There are some issues that continue to be actively debated in the community regarding podcasting as a technology and in the way it is applied. It might be of interest to take a brief look at some of these issues.
Podcasting as a replacement for in-class lectures: Not quite. Podcasting in order to be effective as audio content needs to be created in a way that the user get the most out of the experience. However, podcasts can be a useful tool to make available pre and post course material to students. While lectures could be recorded and made available via podcasts, it is important to remember that audio podcasts do not have a visual component. A presentation that has both visual and auditory components in it will need to be re-purposed for podcasting if it is to be effective. For example, NBC makes available an audio recording of its evening news via a podcast. However, there is not an interpretation of the visual components. Adjustments like presenting figures and tables, describing images or procedures at verbatim need to be made in order to be effective. It could be suggested that the NBC approach is not a particularly good one for delivering good podcast content. In a similar vein, class lectures run the risk of being incomplete if only the audio recording is provided as a podcast.
Rights Management: iTunes has created a small stir with its rights management. DRM’d content cannot be uploaded to iTunes - there is no facility for this. Institutions may want to protect their content in much the same way as music in iTunes.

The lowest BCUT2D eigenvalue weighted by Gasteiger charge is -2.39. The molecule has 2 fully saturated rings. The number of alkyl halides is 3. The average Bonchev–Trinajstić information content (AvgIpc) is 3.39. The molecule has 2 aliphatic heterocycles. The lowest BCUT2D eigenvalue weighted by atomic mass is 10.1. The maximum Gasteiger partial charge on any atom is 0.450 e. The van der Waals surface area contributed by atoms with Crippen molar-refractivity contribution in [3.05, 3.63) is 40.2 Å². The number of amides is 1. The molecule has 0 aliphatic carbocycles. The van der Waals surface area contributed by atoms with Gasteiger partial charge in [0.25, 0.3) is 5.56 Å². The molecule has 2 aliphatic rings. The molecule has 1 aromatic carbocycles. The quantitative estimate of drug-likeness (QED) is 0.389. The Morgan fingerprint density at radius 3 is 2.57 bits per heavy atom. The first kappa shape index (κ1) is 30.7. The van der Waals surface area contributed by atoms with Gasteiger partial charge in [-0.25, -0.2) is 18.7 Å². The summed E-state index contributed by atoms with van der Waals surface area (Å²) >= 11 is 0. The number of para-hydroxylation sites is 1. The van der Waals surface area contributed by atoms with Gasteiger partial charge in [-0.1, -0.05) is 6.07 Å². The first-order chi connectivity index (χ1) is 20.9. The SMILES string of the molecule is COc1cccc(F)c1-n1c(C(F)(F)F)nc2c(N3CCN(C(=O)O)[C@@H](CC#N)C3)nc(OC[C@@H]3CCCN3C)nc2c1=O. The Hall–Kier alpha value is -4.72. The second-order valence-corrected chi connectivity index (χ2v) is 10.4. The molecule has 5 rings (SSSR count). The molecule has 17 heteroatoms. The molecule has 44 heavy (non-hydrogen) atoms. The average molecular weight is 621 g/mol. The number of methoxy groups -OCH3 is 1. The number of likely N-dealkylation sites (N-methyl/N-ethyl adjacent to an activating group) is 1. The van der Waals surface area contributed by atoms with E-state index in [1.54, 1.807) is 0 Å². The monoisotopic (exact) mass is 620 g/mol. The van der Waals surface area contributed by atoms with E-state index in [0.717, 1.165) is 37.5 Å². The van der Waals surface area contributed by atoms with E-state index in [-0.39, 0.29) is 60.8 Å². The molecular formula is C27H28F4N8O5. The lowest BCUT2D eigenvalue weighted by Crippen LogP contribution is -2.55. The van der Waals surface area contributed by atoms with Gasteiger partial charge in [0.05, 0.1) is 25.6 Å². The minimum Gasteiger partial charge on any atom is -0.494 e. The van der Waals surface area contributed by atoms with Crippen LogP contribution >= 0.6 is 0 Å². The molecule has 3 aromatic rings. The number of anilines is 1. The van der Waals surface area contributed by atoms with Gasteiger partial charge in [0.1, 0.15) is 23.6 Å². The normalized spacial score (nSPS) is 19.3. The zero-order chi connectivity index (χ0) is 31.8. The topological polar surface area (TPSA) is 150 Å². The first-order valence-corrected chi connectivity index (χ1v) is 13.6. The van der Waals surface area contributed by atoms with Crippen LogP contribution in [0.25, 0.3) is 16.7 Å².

Production and Maintenance of Content: Although easy today, the process of building sophisticated learning objects for the future takes far more skill than is currently available. At one time, producing this content required an AV department. Now, anyone can do this. The problem is that students are beginning to expect high-quality, Hollywood-style production in their content. In addition, this content ages and will need to be continuously refreshed. Expectations for what the content ought to be and what it ought to look like has evolved – very quickly, and students expect far more than is systematically feasible at the present time. To get an understanding of what an institutional commitment could look like, check out MIT’s OpenCourseWare4 initiative.
End-user experience: Podcasting will do well to lose its geek ness. For example, the process of setting up and maintaining a podcast needs to become as simple as opening up and creating a spreadsheet. Podcasting will need to become spreadsheet-simple. There have been some notable developments in this quest for user-friendliness. For example, Odeo is a new startup from the same folks who brought us Blogger. Orb is another example. Much needs to be done in this space to lower the barrier for entry.
Integration with Learning Management Systems: Current Learning Management Systems integrate podcasts with some limited functionality. The most common practice when using podcasts include providing a link to the audio file. But in most cases podcasts are dependent on a subscription model that will automatically update the list of audio files available, then delivering the most recent one to the user’s computer. Despite these challenges, the opportunity exists for DRM content enabled services that will allow for the